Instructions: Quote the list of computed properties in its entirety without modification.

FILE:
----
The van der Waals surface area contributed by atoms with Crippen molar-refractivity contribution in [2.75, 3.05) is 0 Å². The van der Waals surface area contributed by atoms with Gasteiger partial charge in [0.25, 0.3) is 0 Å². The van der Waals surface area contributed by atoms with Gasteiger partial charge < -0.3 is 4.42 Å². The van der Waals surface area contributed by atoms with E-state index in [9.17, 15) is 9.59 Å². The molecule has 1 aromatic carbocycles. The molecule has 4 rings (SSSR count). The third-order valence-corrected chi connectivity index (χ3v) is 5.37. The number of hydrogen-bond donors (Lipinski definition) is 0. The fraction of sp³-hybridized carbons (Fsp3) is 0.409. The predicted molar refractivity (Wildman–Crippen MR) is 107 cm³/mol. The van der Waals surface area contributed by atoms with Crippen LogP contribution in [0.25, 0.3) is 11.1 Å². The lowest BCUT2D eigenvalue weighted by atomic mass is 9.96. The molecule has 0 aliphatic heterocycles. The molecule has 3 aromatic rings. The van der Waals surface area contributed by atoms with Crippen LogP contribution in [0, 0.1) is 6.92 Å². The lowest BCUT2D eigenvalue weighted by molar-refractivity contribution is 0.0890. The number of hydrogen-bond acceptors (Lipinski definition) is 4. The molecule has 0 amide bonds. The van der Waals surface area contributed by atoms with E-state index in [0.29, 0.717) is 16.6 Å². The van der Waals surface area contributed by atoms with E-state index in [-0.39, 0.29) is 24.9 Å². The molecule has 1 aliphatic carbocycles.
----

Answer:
The van der Waals surface area contributed by atoms with Crippen molar-refractivity contribution in [2.75, 3.05) is 0 Å². The van der Waals surface area contributed by atoms with Gasteiger partial charge in [0.25, 0.3) is 0 Å². The van der Waals surface area contributed by atoms with Gasteiger partial charge < -0.3 is 4.42 Å². The van der Waals surface area contributed by atoms with E-state index in [9.17, 15) is 9.59 Å². The molecule has 1 aromatic carbocycles. The molecule has 4 rings (SSSR count). The third-order valence-corrected chi connectivity index (χ3v) is 5.37. The number of hydrogen-bond donors (Lipinski definition) is 0. The fraction of sp³-hybridized carbons (Fsp3) is 0.409. The predicted molar refractivity (Wildman–Crippen MR) is 107 cm³/mol. The van der Waals surface area contributed by atoms with Crippen LogP contribution in [0.25, 0.3) is 11.1 Å². The lowest BCUT2D eigenvalue weighted by atomic mass is 9.96. The molecule has 0 aliphatic heterocycles. The molecule has 3 aromatic rings. The van der Waals surface area contributed by atoms with Crippen LogP contribution in [0, 0.1) is 6.92 Å². The lowest BCUT2D eigenvalue weighted by molar-refractivity contribution is 0.0890. The number of hydrogen-bond acceptors (Lipinski definition) is 4. The molecule has 0 amide bonds. The van der Waals surface area contributed by atoms with E-state index in [0.29, 0.717) is 16.6 Å². The van der Waals surface area contributed by atoms with E-state index in [-0.39, 0.29) is 24.9 Å². The molecule has 1 aliphatic carbocycles.